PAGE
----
Thousands Protest Genocide Denial at AYF’s Turkish Consulate Protest

An estimated 15,000 Armenian American's protesting at The Turkish Consulate in Los Angeles

LOS ANGELES–Armenian and American flags waved with determination on the steps of the Turkish Consulate in Los Angeles Thursday as thousands of Armenian-Americans came out to demand justice and recognition in protest of 93 years of Turkey’s denial of the Armenian Genocide.

"93 years, no more tears," was shouted by an estimated 15,000 people as they marched united along the perimeter of the consulate, located on the corner of Wilshire blvd and Crescent Heights on Los Angeles’s historic miracle mile.

One of the demonstrators, a regular at community demonstrations against genocide denial, was 101-year-old Genocide survivor Ghazaros Kademian who hand delivered his own personal letter of protest, which was read aloud by the organizers during the final remarks of the evening.

The protest, which is organized annually by the Armenian Youth Federation, featured speeches in both Armenian and English. After Kademian’s letter was read to the crowd, California Assembly member Paul Krekorian took the podium to speak about the relevance of genocide recognition for America, while AYF Educational Committee Chairman Saro Haroun and AYF Chairman Caspar Jivalagian followed with inspiring speeches about the youth’s steadfast commitment to continue the struggle for recognition.

"93 years ago, the perpetrators of the Genocide tried to wipe the Armenian race off the face of the planet," Jivalagian exclaimed. "All of us standing here today are living proof, that the goals and desires of the Turks failed."

"I was born in Zeitun…my father died there defending his homeland. My mother died freezing, protecting my sister and I from the bitter cold of winter in northern Iraq, where we were exiled," Kademian’s letter said.

"The survivors of the genocide are with us today, and not just one or one hundred, but thousands of them, standing before me, demanding justice for the Armenian nation," Haroun exclaimed. "Where is that one last Armenian who they said would be displayed in a Turkish museum?"

Krekorian, who represents the largest Armenian community outside of Armenia, told the thousands gathered of his own personal connection with the Genocide, and about his ancestor who was brutally murdered in Kharpert on June 1915.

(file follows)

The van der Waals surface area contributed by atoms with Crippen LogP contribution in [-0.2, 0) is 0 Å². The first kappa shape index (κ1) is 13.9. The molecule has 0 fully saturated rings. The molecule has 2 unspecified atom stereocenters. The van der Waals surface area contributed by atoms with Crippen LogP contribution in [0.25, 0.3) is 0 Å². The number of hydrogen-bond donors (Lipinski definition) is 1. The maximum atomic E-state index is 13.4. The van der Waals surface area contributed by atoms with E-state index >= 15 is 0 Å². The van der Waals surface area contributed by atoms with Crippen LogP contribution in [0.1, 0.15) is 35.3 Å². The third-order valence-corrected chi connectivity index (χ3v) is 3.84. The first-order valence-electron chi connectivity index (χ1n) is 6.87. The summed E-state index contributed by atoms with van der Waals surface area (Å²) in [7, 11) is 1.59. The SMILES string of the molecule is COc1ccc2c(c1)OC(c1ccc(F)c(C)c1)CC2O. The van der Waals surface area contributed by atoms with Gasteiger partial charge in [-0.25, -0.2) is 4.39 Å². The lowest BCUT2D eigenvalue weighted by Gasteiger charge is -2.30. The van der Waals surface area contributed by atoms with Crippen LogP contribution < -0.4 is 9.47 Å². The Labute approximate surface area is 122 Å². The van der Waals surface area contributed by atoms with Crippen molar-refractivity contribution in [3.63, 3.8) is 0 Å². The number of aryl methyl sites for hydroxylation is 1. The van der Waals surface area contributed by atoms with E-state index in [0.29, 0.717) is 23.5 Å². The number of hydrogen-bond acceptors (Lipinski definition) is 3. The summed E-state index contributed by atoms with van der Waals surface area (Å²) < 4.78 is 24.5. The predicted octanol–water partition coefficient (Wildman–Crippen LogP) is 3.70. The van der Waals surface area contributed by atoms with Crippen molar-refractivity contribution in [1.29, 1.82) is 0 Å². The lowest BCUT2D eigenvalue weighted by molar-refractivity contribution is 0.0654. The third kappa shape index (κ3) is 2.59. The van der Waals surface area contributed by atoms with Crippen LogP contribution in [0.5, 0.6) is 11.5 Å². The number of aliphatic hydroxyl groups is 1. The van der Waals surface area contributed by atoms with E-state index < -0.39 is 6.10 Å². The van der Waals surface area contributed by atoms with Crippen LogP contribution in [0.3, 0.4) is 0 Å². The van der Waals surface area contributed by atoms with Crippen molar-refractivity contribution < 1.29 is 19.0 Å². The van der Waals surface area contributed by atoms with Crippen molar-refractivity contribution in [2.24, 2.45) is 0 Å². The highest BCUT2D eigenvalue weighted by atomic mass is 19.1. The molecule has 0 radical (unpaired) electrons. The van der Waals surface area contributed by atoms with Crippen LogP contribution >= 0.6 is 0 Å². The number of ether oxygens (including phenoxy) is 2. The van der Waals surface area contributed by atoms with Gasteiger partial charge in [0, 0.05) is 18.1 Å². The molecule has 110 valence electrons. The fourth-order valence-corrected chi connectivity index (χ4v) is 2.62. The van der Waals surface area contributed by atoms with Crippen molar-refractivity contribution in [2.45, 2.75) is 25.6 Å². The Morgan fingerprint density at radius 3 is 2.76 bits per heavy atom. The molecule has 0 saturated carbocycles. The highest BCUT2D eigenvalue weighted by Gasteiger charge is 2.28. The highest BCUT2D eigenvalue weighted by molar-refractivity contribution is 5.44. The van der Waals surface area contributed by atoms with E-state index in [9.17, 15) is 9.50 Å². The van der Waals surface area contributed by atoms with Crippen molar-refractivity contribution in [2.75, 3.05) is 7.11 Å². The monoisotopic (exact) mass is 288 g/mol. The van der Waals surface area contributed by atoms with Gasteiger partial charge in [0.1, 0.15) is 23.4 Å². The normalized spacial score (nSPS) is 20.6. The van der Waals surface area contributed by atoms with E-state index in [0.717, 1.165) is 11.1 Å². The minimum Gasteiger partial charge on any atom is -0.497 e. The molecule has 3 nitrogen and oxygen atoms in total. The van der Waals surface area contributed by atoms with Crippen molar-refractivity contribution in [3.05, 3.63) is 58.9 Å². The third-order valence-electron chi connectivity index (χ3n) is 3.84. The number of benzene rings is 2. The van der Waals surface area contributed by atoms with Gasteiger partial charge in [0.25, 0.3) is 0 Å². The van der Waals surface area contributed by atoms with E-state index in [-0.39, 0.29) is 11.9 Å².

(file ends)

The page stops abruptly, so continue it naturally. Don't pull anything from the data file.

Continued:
"But it is important–not just for our community, but for all Americans–to commemorate the anniversary of one of the greatest crimes in human history," exclaimed Krekorian. "Only when Turkey confesses to their crimes will our people have peace, and Turkey’s soul be saved, and only then can the world community have any hope of preventing atrocities like the Genocide from happening now and in the future."

This year’s protests were held against the backdrop of intensified activity by the Turkish government to prevent the United States House of Representatives from finally recognizing the Genocide.

"We have seen an attempt by the Turkish Government to enforce a gag rule on the United States Congress," stated Armenian National Committee of America Western Region Executive Director Andrew Kzirian. "The activists here today are a testament to the idea that this is unacceptable. We must end the cycle of genocide by remembering and acknowledging so that current perpetrators like the Sudanese Government, and culpable parties, like Turkey, remain on notice that the world is watching."

Two such activists, 16 year-old Gary Piloian and 17 year-old Garbis Topakian said they have been coming to the protest for 5 years now in order to help the community raise awareness of the genocide.

"If we stop protesting, and forget those killed by the Turks in the genocide, who will remember them?" asked 20 year-old Allen Gharakhani.

"The only way we will get Turkey to accept its crime is if we continue to struggle and take action," exclaimed 17 Talar Markerian.

The annual April 24 protest in front of the consulate has become a uniting force over the past decade for the community’s youth, which having grown up in America, identify the event as one that helps connect them to their people’s history.

"The elders of the Armenian community should be very proud of their youth," Captain Eric Davis of the Los Angeles Police Department said. "Any time you see the youth caring about their future in a responsible way, you have to respect that."

Davis, who has been working the protest on and off for over a decade said he appreciates the cooperation and respect of the AYF when they demonstrate. Their understanding of the various concerns and issues of the LAPD maintains the integrity of the community, he said

"These kids are just trying to be heard, they are exercising their First Amendment rights to free speech," said Sergeant Briget Pickett, who has been working the event for three years. "I didn’t know about the genocide before, it inspired me to research it. It was very educational, she added."

"American’s are for humanitarian issues," she said, "and this is a human issue across the board."

"Recognizing the Armenian Genocide will put America back on the right side of a vital moral issue, reaffirming our unique role in promoting human rights," said ANCA-WR Press Secretary Ani Garabedian. "What’s at stake here is our right, as Americans, to uphold our nation’s highest ideals, free from the foreign threats and intimidation of the Turkish Government."

American ideals were something highlighted extensively in Kademian’s letter, which thanked the American Government for opening its doors to embrace the Armenia’s after the Genocide.

"Hopefully I will not wait long, for the day that [the Turkish] government accepts its unjust actions and proceeds to remedy its mistakes," Kademian’s letter read.


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